Valentine’s Day is not traditionally linked to pets but we like to think of it as a reminder of how we, as pet owners, can properly show our pets how much we care.

Pets don’t want to be wined and dined in fancy restaurants. They don’t want Valentine’s Day bunches of roses (unless they’re digging up rose bushes) or poetic love letters. And they definitely don’t want chocolate because chocolate is toxic to pets.

What your pet wants for Valentine’s Day (and every day)

  1. Your love. Not the absentminded pat-on-the-head kind but the kind that gives them your concentrated attention for at least part of every day. Pets need to be played with; they need you to notice when they’re craving a belly rub or needing a walk. Only by fully devoting yourself to your pet’s needs can you satisfy their hunger for love.
  2. Good nutrition. Yes, good food but can be costly but then so can school fees, and dinners out and bottles of wine, and new sofas. When you take on a pet you commit to giving him or her the best possible care you can afford. That goes for his/her diet too. A nutritionally balanced, vitamin-enriched diet not only makes your pet feel good, it protects him/her from diseases which, in the long run, pays off for you too. Fewer diseases and a stronger immune system means fewer vets’ bills!
  3. Shelter and fresh, clean water. Pets need protection from the elements. Dogs and cats with white noses or ears are highly susceptible to skin cancers; many dogs are terrified of thunderstorms; heat stroke can kill. Give your pet the best shelter you can offer (think carefully about which way you place his/her kennel in terms of sun and wind) and ensure that they have a plentiful supply of clean, fresh water every day.
  4. Protection from parasites. Ticks and fleas carry a host of life-threatening diseases – from biliary to tapeworms and anaemia. The easiest way to protect your pet (and yourself) is to apply regular parasite protection. Chat with an EberVet Vetshop about protection: there is a wide range of products that protect your pet from one month to up to a year.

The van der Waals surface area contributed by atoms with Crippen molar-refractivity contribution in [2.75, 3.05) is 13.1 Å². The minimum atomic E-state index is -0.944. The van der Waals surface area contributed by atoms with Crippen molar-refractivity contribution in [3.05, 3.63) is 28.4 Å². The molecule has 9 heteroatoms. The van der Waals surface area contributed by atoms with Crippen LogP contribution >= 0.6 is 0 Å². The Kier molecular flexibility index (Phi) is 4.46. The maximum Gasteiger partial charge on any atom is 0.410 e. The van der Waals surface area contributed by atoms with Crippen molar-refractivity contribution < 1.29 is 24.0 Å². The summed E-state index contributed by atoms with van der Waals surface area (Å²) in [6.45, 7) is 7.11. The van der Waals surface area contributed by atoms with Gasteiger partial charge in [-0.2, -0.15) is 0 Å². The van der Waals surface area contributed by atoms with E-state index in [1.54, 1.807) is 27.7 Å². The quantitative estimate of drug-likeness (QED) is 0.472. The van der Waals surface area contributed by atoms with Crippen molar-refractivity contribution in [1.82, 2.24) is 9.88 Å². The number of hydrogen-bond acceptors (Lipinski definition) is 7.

5. Regular grooming. Brushing and bathing protects against hairballs, parasites and skin ailments. Prevention is always better than cure. 
  6. Microchipping. Thousands of pets stray or are lost each year; microchipping is your best chance of being reunited with your lost pet. It’s affordable, quick and easy and pain-free and can be done at veterinary clinics or some animal welfare organisations.
  7. Regular exercise. As with humans, regular exercise protects against a host of diseases including heart disease and diabetes, which more and more South African pets are prone too. Take your dog for regular walks, play chase games with your cat, building obstacles in the garden for your dog to run through or jump on and in the house for your cat to climb.
  8. Annual vaccinations. It goes without saying that vaccinations protect against disease. Avoid the worst of them: distemper, parvovirus, feline leukaemia and more by keeping your pet’s annual vaccinations updated. 
  9. An annual vet check. Pets can be ill for many weeks or even months without showing symptoms; they’re also good at masking pain. Don’t wait until it’s too late. By giving your pet an annual vet check, ailments like heart disease can be diagnosed early and successfully treated.
  10. Tooth brushing. Pets suffer dental disease just like we do. Regularly cleaning your pet’s teeth will prevent the build up of tartar. Bacteria from tartar can enter your pet’s blood stream and cause far more serious ailments like heart disease.

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